Some members of Occupy Philadelphia were occupying a city Criminal Justice Center courtroom Tuesday - but as defendants, not just protesters for social equity.

Thirty-two of 52 Occupy protesters arrested early last Wednesday, when police cleared the Occupy encampment on Dilworth Plaza on the west side of City Hall, had court dates before Municipal Court Judge Felice Rowley Stack.

All were given the choice of going to trial on charges of conspiracy, failure to disperse, and obstruction or entering the city's Accelerated Misdemeanor Program.

AMP is an alternative that lets nonviolent offenders pay a fine and costs and perform community service to avoid trial and possibly get their arrest record expunged.

The 32 in court Tuesday were arrested between 1:15 and 5:45 a.m. last Wednesday: one at 15th Street and John F. Kennedy Boulevard, five at 15th and Market Streets, and 26 right before dawn at 1500 Hamilton St. in the Spring Garden section.

According to the District Attorney's Office, 13 of the 32 accepted entry into AMP and agreed to perform 12 hours of community service and pay $199.50 in fines and court costs.

The 19 who opted for trial have a status hearing Jan. 12.

Jody Dodd, a member of the Occupy Philadelphia Legal Collective and legal assistant to Lawrence S. Krasner, a Center City lawyer leading a team providing free legal services, said the number of Occupy protesters wanting trial was not unusual.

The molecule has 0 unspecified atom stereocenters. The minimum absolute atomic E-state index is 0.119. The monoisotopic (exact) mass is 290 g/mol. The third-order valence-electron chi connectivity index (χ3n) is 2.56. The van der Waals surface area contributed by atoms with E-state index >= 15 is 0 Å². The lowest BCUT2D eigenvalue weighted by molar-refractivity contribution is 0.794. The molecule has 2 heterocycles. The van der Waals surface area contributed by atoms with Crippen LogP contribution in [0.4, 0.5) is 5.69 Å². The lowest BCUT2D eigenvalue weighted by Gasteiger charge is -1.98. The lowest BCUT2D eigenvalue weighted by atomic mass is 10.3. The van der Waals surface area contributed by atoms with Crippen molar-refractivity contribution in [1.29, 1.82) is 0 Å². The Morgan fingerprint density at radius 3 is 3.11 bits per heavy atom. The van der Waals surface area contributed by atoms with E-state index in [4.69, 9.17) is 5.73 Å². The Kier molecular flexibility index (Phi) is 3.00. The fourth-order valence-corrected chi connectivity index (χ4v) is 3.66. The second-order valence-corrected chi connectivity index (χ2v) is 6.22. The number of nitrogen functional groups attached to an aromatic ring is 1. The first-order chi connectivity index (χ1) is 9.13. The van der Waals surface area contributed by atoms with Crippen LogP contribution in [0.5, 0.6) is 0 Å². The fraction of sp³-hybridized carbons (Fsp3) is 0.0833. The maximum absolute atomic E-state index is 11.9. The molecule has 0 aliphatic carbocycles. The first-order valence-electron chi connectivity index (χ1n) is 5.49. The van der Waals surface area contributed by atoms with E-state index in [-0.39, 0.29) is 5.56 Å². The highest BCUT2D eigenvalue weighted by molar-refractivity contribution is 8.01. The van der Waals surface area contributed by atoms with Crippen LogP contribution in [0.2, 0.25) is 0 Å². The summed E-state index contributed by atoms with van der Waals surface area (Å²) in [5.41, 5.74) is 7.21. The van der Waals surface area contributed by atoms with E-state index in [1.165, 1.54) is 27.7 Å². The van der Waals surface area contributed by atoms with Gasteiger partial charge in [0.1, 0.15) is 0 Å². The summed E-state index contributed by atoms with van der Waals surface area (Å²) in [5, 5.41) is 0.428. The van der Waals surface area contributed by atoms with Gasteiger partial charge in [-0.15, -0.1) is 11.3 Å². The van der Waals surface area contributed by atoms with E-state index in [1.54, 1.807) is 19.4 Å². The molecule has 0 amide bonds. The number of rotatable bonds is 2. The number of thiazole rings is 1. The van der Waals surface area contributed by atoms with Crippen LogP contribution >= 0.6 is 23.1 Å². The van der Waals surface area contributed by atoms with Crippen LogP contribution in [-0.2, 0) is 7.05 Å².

Of 15 Occupy protesters arrested Oct. 24 after a sit-in outside Police Headquarters at Eighth and Race Streets, 10 decided to go to trial, Dodd said. All 10 are to return to Municipal Court Feb. 23.

Eight of nine people arrested Nov. 2 inside the Comcast Center have also opted for trial, Dodd said, and are to return to court Jan. 30.

Twelve of 14 Occupy protesters arrested Nov. 18 at a Wells Fargo Bank at 17th and Market Streets have also decided to go to trial, Dodd said, although she did not know if they had a court date.

Paul J. Hetznecker, a Center City civil rights lawyer who is also part of the Occupy defense team, said that Municipal Court had set aside three days - Dec. 13, 20, and 30 - to handle the remaining 20 protesters from the 52 arrested last Wednesday.

Hetznecker said he expected the trials to examine the conflict between the First Amendment rights of free speech and assembly and police use of disorderly-conduct and failure-to-disperse ordinances to arrest and end peaceful protests.

In another protest Tuesday, five of 30 people from the environmental group Earth Quaker Action Team, who staged a morning protest in the lobby of the PNC Bank building at 16th and Market Streets, were arrested for refusing to leave the building.

Ingrid Lakey, the group's director, said the demonstration was to publicize alternatives to fossil fuels and protest PNC's financing of companies that practice mountaintop-removal coal mining in West Virginia.

Contact staff writer Joseph A. Slobodzian at 215-854-2985,, or @joeslobo on Twitter.